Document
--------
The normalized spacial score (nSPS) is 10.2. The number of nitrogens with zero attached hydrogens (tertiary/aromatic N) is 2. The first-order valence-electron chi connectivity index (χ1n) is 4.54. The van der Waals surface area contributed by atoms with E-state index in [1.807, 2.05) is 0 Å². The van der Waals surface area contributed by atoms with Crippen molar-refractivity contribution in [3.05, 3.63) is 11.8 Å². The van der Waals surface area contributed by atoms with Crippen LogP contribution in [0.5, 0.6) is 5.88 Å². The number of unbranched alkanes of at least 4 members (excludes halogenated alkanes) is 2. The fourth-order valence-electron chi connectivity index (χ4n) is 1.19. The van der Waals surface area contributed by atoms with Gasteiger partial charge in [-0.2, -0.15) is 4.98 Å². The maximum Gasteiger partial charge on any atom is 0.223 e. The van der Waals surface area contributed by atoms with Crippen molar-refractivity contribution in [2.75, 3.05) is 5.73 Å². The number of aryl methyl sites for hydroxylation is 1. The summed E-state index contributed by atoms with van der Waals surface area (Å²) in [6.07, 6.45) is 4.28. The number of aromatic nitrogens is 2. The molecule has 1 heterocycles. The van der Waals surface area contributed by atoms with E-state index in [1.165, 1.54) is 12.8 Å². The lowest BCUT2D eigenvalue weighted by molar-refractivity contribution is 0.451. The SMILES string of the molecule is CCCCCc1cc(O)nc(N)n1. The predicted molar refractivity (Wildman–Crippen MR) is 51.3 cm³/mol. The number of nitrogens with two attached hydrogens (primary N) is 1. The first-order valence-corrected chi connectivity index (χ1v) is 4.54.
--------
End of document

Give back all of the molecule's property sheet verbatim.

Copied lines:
The normalized spacial score (nSPS) is 10.2. The number of nitrogens with zero attached hydrogens (tertiary/aromatic N) is 2. The first-order valence-electron chi connectivity index (χ1n) is 4.54. The van der Waals surface area contributed by atoms with E-state index in [1.807, 2.05) is 0 Å². The van der Waals surface area contributed by atoms with Crippen molar-refractivity contribution in [3.05, 3.63) is 11.8 Å². The van der Waals surface area contributed by atoms with Crippen LogP contribution in [0.5, 0.6) is 5.88 Å². The number of unbranched alkanes of at least 4 members (excludes halogenated alkanes) is 2. The fourth-order valence-electron chi connectivity index (χ4n) is 1.19. The van der Waals surface area contributed by atoms with Gasteiger partial charge in [-0.2, -0.15) is 4.98 Å². The maximum Gasteiger partial charge on any atom is 0.223 e. The van der Waals surface area contributed by atoms with Crippen molar-refractivity contribution in [2.75, 3.05) is 5.73 Å². The number of aryl methyl sites for hydroxylation is 1. The summed E-state index contributed by atoms with van der Waals surface area (Å²) in [6.07, 6.45) is 4.28. The number of aromatic nitrogens is 2. The molecule has 1 heterocycles. The van der Waals surface area contributed by atoms with E-state index in [1.165, 1.54) is 12.8 Å². The lowest BCUT2D eigenvalue weighted by molar-refractivity contribution is 0.451. The SMILES string of the molecule is CCCCCc1cc(O)nc(N)n1. The predicted molar refractivity (Wildman–Crippen MR) is 51.3 cm³/mol. The number of nitrogens with two attached hydrogens (primary N) is 1. The first-order valence-corrected chi connectivity index (χ1v) is 4.54.